It is well known that he then, in the first paragraph of his Wirtschaft and Gesellschaft, puts ‘social action’ in the former place of ‘society’ as the object of sociology thus establishing a scientific program to understand and explain how ‘societal orders and powers’ become fabricated and reproduced through the networds of social actions.
Michael Greven, “Max Weber’s Missing Definition of ‘political Action’ in his ‘Basic Sociological Concepts'”, Max Weber Studies, Volume 4.2, July 2004, pp 180-1.
Consider that in modern society there is no “absolute ethic” to guide one’s decisions in every day life. Rather we all deal with a pantheon of warring gods – be they economic, political, spiritual, familial or other “interests”- all vying for our support and for special consideration in any particular decision. The conflicts are never really resolved, rather we settle for unstable compromises. In the distant past it was not so in the West. One served his or her God and that provided not only life’s meaning, but also made decisions easy, at least in regards to saving one’s everlasting soul.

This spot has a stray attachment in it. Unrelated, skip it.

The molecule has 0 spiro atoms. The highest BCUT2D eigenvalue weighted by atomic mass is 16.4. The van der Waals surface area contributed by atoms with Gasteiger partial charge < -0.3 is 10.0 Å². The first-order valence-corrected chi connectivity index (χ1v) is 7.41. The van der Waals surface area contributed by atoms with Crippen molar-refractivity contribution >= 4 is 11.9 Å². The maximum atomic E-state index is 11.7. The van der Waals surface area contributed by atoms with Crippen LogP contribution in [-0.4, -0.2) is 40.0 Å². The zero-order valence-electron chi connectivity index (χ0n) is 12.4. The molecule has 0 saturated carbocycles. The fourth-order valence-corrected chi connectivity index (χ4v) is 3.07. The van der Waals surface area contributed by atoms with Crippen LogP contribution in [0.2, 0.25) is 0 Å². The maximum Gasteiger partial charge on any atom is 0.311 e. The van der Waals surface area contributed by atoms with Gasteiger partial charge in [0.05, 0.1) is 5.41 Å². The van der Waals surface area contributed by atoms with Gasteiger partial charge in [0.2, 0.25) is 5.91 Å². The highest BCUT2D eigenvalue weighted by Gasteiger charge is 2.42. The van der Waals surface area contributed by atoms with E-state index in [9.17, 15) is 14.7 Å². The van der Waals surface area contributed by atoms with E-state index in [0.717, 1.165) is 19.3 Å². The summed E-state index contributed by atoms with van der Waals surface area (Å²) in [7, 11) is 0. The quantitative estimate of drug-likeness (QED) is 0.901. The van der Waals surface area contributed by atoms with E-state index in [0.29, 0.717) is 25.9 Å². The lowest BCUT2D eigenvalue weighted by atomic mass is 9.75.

Transfer this general modern situation to questions of war and peace. Everyone in a modern society at war is obliged to come to their own position concerning the war. Do they support it or not, is it just or unjust? If the threat is seen as a politically existential one, then the decision is easy, but for Western countries such threats are historically rare. This would also involve a negative purpose (that is defensive) as Clausewitz shows us. Support for armed conflict quickly erodes as the war goes on. Lies are uncovered, attrocities occur, the noble cause becomes one of sordid and even corrupt interests all the while support among the people disappears.
One can also see that in this type of contingency a war between a Western and a non-Western (read “pre-modern”) political community would be particularly problematic with the Western country at a decided disadvantage in waging an aggressive war.